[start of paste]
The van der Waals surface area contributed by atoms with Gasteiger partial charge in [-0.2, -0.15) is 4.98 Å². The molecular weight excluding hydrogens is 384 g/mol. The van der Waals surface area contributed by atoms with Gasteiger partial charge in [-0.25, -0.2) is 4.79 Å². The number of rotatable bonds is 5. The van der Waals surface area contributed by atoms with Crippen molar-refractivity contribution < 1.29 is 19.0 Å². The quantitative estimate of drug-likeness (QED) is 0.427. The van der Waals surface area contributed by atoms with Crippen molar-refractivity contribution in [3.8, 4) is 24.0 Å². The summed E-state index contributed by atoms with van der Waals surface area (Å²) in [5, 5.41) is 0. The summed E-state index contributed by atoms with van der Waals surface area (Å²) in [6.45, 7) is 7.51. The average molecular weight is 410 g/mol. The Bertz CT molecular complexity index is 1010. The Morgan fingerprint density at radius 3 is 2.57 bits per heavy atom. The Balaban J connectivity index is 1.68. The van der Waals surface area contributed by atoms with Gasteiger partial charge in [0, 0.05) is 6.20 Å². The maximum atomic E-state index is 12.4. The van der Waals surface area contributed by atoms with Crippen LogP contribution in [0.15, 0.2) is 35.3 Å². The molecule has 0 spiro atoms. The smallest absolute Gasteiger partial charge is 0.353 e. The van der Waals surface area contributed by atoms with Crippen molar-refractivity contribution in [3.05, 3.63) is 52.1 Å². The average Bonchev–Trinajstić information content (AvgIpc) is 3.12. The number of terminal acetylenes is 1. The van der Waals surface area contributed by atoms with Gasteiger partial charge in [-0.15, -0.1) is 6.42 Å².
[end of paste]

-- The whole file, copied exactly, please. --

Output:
The van der Waals surface area contributed by atoms with Gasteiger partial charge in [-0.2, -0.15) is 4.98 Å². The molecular weight excluding hydrogens is 384 g/mol. The van der Waals surface area contributed by atoms with Gasteiger partial charge in [-0.25, -0.2) is 4.79 Å². The number of rotatable bonds is 5. The van der Waals surface area contributed by atoms with Crippen molar-refractivity contribution < 1.29 is 19.0 Å². The quantitative estimate of drug-likeness (QED) is 0.427. The van der Waals surface area contributed by atoms with Crippen molar-refractivity contribution in [3.8, 4) is 24.0 Å². The summed E-state index contributed by atoms with van der Waals surface area (Å²) in [5, 5.41) is 0. The summed E-state index contributed by atoms with van der Waals surface area (Å²) in [6.45, 7) is 7.51. The average molecular weight is 410 g/mol. The Bertz CT molecular complexity index is 1010. The Morgan fingerprint density at radius 3 is 2.57 bits per heavy atom. The Balaban J connectivity index is 1.68. The van der Waals surface area contributed by atoms with Gasteiger partial charge in [0, 0.05) is 6.20 Å². The maximum atomic E-state index is 12.4. The van der Waals surface area contributed by atoms with Crippen LogP contribution in [0.15, 0.2) is 35.3 Å². The molecule has 0 spiro atoms. The smallest absolute Gasteiger partial charge is 0.353 e. The van der Waals surface area contributed by atoms with Crippen molar-refractivity contribution in [3.05, 3.63) is 52.1 Å². The average Bonchev–Trinajstić information content (AvgIpc) is 3.12. The number of terminal acetylenes is 1. The van der Waals surface area contributed by atoms with Gasteiger partial charge in [-0.15, -0.1) is 6.42 Å².